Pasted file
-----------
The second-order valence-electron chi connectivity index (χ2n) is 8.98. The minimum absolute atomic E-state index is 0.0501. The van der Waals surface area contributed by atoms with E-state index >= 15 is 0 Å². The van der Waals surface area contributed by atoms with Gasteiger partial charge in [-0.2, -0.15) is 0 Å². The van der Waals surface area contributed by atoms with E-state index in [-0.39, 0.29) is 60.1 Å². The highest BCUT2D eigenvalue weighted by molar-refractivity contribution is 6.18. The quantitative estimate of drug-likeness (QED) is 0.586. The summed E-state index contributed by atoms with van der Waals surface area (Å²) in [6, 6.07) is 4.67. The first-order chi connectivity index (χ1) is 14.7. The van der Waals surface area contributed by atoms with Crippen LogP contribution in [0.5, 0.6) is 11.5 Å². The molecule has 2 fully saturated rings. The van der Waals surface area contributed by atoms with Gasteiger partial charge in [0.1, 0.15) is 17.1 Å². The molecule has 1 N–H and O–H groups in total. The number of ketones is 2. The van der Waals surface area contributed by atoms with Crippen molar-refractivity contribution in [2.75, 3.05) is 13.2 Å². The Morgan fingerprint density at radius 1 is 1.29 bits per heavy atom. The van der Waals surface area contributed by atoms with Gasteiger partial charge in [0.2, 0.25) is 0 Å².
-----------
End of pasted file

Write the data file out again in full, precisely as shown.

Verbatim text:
The second-order valence-electron chi connectivity index (χ2n) is 8.98. The minimum absolute atomic E-state index is 0.0501. The van der Waals surface area contributed by atoms with E-state index >= 15 is 0 Å². The van der Waals surface area contributed by atoms with Gasteiger partial charge in [-0.2, -0.15) is 0 Å². The van der Waals surface area contributed by atoms with E-state index in [-0.39, 0.29) is 60.1 Å². The highest BCUT2D eigenvalue weighted by molar-refractivity contribution is 6.18. The quantitative estimate of drug-likeness (QED) is 0.586. The summed E-state index contributed by atoms with van der Waals surface area (Å²) in [6, 6.07) is 4.67. The first-order chi connectivity index (χ1) is 14.7. The van der Waals surface area contributed by atoms with Crippen LogP contribution in [0.5, 0.6) is 11.5 Å². The molecule has 2 fully saturated rings. The van der Waals surface area contributed by atoms with Gasteiger partial charge in [0.1, 0.15) is 17.1 Å². The molecule has 1 N–H and O–H groups in total. The number of ketones is 2. The van der Waals surface area contributed by atoms with Crippen molar-refractivity contribution in [2.75, 3.05) is 13.2 Å². The Morgan fingerprint density at radius 1 is 1.29 bits per heavy atom. The van der Waals surface area contributed by atoms with Gasteiger partial charge in [0.2, 0.25) is 0 Å².